Council member on Whole Foods relocation: ‘I will still have night sweats and heartaches’
Moments after the Summit County Council unanimously approved the Whole Foods relocation to Landmark Drive, council member Roger Armstrong said he will still "have night sweats and heartaches" because of the project.
"I know we will have a traffic problem before 2040," Armstrong said. "I do have concerns about the traffic, but we are also getting substantial community benefits from this so there really is a balance."
The decision allows the grocer to relocate from Redstone to an 8.5-acre parcel north of Ruby Tuesday’s and Hampton Inn. At 43,000 square feet, the new store will be nearly double the size of the existing one. Whole Foods Market will be the anchor tenant on the property, adjacent to another building with 18,000 square feet of retail space and 20 affordable housing units.
For nearly two hours Wednesday, council members discussed the traffic impacts of relocating Whole Foods on Landmark Drive and the road’s ability to handle the extra traffic. Centercal Properties, the California retail development company in charge of the project, had requested a change in uses for the Canyon Corners development agreement about a year ago, which governs the property.
Council members were particularly interested in exploring the feasibility of installing a roundabout at the entrance of the development to mitigate traffic and correct a problem some members say exists.
Armstrong and council member Chris Robinson unsuccessfully tried to negotiate a way to include construction of a roundabout as part of the project. Council members were told by the developer and Derrick Radke, Summit County Public Works director, a roundabout would work at the location.
"I’ll accept what you’re telling me, but if you are wrong we missed it. We lost the opportunity to correct a problem and we will have people sitting and seething in their cars after this is built," Armstrong said after the roundabout was discarded.
One of the major components of Wednesday’s discussion addressed the county’s ability to review and potentially correct any traffic impacts after the project is complete. As the authority for Landmark Drive, the county has the ability to restrict turning in and out of the project in the future if necessary. The developer agreed to a traffic review in five years.
There was no opportunity for public comment Wednesday, although at a hearing last month, several residents testified both in favor and against the project.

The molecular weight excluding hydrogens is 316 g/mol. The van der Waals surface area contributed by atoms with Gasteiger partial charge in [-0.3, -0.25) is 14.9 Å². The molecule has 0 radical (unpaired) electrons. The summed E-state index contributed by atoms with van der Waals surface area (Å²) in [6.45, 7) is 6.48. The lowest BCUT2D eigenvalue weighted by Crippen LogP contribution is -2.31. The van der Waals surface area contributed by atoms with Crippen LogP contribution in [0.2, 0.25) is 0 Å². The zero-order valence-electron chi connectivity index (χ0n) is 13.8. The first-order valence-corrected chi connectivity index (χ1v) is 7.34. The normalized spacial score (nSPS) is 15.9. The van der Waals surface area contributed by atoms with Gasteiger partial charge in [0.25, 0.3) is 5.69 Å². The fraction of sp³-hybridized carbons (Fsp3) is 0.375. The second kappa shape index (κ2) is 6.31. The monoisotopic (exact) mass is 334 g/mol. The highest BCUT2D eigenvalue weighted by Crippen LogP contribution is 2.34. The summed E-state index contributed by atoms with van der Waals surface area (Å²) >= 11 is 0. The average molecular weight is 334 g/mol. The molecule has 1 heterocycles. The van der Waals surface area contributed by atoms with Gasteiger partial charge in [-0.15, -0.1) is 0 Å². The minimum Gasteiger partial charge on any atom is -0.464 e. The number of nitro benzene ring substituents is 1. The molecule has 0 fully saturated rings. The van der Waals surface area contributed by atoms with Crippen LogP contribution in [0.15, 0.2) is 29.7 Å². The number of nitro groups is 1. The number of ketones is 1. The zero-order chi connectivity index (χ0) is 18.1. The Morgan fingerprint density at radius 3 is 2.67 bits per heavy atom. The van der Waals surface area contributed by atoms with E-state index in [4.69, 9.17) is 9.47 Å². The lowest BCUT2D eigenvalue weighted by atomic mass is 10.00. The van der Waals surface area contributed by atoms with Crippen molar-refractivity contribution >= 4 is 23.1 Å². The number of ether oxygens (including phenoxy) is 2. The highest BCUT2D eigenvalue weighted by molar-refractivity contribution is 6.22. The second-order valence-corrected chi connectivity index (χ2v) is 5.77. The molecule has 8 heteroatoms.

Bea Peck, Snyderville Basin Planning Commissioner who attended the meeting, said she recognized that council members struggled with the decision as much as planning commissioners did.
"I think it was the best of a difficult situation and I don’t have any criticism of it," Peck said. "Hopefully our concerns don’t materialize. But I certainly recognized they struggled with it I think they did they best they could."
The inclusion of a traffic study was something planning commissioners had attempted, Peck said, adding the "the applicant wasn’t willing to do it at our level."
Alec Paddock, a development manager with Centercal Properties, acknowledged council members raised the same issues that planning commissioners did.
"We just needed to show them all the work that had been done and how important it was to us that this thing succeeds from a traffic standpoint," Paddock said in an interview with The Park Record. "Anytime you build a new project you are going to create traffic."
As part of the development agreement, the developer has agreed to contribute funds to jumpstart a Kimball Junction bus circulator and bike-sharing program. The developer will install a bus shelter outside at Whole Foods and has agreed to several improvements to Landmark Drive.
"Everything that is attached to this project is right for the community, including affordable housing," Paddock said. "It is our goal to be a partner in Park City and at Kimball Junction for the long haul and I think it worked out the way it should have."
Groundbreaking on the project is expected sometime in 2016.
To view the Summit County Planning Department staff report prepared in anticipation of Wednesday night’s council meeting, go to http://summitcounty.org/DocumentCenter/View/2456.
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The Coalville native doesn’t see any major roadblocks for this year’s fair, though presenting in front of the County Council is a little nerve wracking.